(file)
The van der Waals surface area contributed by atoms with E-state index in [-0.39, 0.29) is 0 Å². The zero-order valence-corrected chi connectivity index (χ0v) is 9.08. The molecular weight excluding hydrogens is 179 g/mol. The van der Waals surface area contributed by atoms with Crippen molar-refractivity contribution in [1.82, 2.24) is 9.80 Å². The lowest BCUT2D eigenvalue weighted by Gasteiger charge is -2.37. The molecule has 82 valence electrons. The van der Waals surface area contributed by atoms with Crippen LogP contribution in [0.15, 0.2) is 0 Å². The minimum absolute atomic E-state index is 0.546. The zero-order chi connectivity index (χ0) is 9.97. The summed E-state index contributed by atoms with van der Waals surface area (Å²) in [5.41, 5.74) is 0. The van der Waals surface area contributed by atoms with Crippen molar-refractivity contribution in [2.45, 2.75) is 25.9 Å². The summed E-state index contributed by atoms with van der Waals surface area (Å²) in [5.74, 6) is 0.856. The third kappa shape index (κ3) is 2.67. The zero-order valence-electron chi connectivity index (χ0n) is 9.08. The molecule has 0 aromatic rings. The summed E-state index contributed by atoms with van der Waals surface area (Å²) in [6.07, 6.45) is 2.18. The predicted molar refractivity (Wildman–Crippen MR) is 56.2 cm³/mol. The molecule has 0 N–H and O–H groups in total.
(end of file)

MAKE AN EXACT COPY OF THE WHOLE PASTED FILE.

The van der Waals surface area contributed by atoms with E-state index in [-0.39, 0.29) is 0 Å². The zero-order valence-corrected chi connectivity index (χ0v) is 9.08. The molecular weight excluding hydrogens is 179 g/mol. The van der Waals surface area contributed by atoms with Crippen molar-refractivity contribution in [1.82, 2.24) is 9.80 Å². The lowest BCUT2D eigenvalue weighted by Gasteiger charge is -2.37. The molecule has 82 valence electrons. The van der Waals surface area contributed by atoms with Crippen LogP contribution in [0.15, 0.2) is 0 Å². The minimum absolute atomic E-state index is 0.546. The zero-order chi connectivity index (χ0) is 9.97. The summed E-state index contributed by atoms with van der Waals surface area (Å²) in [5.41, 5.74) is 0. The van der Waals surface area contributed by atoms with Crippen molar-refractivity contribution in [2.45, 2.75) is 25.9 Å². The summed E-state index contributed by atoms with van der Waals surface area (Å²) in [5.74, 6) is 0.856. The third kappa shape index (κ3) is 2.67. The zero-order valence-electron chi connectivity index (χ0n) is 9.08. The molecule has 0 aromatic rings. The summed E-state index contributed by atoms with van der Waals surface area (Å²) in [6.07, 6.45) is 2.18. The predicted molar refractivity (Wildman–Crippen MR) is 56.2 cm³/mol. The molecule has 0 N–H and O–H groups in total.